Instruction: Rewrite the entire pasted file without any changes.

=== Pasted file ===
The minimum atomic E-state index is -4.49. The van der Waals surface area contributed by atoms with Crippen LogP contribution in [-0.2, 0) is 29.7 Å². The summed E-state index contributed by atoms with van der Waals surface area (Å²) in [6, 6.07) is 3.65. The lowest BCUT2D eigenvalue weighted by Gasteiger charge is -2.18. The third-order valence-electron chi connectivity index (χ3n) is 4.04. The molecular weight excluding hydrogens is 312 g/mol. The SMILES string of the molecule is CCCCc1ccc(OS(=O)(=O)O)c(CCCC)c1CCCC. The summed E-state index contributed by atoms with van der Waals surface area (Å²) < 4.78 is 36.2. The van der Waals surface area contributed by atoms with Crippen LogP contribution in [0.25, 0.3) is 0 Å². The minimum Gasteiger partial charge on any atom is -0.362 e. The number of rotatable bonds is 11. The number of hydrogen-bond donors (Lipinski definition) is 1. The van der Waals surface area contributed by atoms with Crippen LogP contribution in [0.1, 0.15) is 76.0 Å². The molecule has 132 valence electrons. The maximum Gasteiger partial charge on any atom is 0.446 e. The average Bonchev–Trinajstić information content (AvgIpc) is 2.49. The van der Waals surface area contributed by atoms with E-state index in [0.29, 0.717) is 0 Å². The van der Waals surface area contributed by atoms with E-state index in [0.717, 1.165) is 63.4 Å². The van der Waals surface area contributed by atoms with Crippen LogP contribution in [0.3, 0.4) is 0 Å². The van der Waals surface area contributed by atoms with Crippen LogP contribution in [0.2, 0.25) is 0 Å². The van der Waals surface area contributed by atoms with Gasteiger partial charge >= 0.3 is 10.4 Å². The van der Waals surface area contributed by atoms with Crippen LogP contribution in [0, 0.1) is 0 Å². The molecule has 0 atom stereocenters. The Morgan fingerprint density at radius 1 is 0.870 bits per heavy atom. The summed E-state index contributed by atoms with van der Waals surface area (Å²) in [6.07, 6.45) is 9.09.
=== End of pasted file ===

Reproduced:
The minimum atomic E-state index is -4.49. The van der Waals surface area contributed by atoms with Crippen LogP contribution in [-0.2, 0) is 29.7 Å². The summed E-state index contributed by atoms with van der Waals surface area (Å²) in [6, 6.07) is 3.65. The lowest BCUT2D eigenvalue weighted by Gasteiger charge is -2.18. The third-order valence-electron chi connectivity index (χ3n) is 4.04. The molecular weight excluding hydrogens is 312 g/mol. The SMILES string of the molecule is CCCCc1ccc(OS(=O)(=O)O)c(CCCC)c1CCCC. The summed E-state index contributed by atoms with van der Waals surface area (Å²) < 4.78 is 36.2. The van der Waals surface area contributed by atoms with Crippen LogP contribution in [0.25, 0.3) is 0 Å². The minimum Gasteiger partial charge on any atom is -0.362 e. The number of rotatable bonds is 11. The number of hydrogen-bond donors (Lipinski definition) is 1. The van der Waals surface area contributed by atoms with Crippen LogP contribution in [0.1, 0.15) is 76.0 Å². The molecule has 132 valence electrons. The maximum Gasteiger partial charge on any atom is 0.446 e. The average Bonchev–Trinajstić information content (AvgIpc) is 2.49. The van der Waals surface area contributed by atoms with E-state index in [0.29, 0.717) is 0 Å². The van der Waals surface area contributed by atoms with E-state index in [0.717, 1.165) is 63.4 Å². The van der Waals surface area contributed by atoms with Crippen LogP contribution in [0.3, 0.4) is 0 Å². The van der Waals surface area contributed by atoms with Crippen LogP contribution in [0.2, 0.25) is 0 Å². The van der Waals surface area contributed by atoms with Gasteiger partial charge >= 0.3 is 10.4 Å². The van der Waals surface area contributed by atoms with Crippen LogP contribution in [0, 0.1) is 0 Å². The molecule has 0 atom stereocenters. The Morgan fingerprint density at radius 1 is 0.870 bits per heavy atom. The summed E-state index contributed by atoms with van der Waals surface area (Å²) in [6.07, 6.45) is 9.09.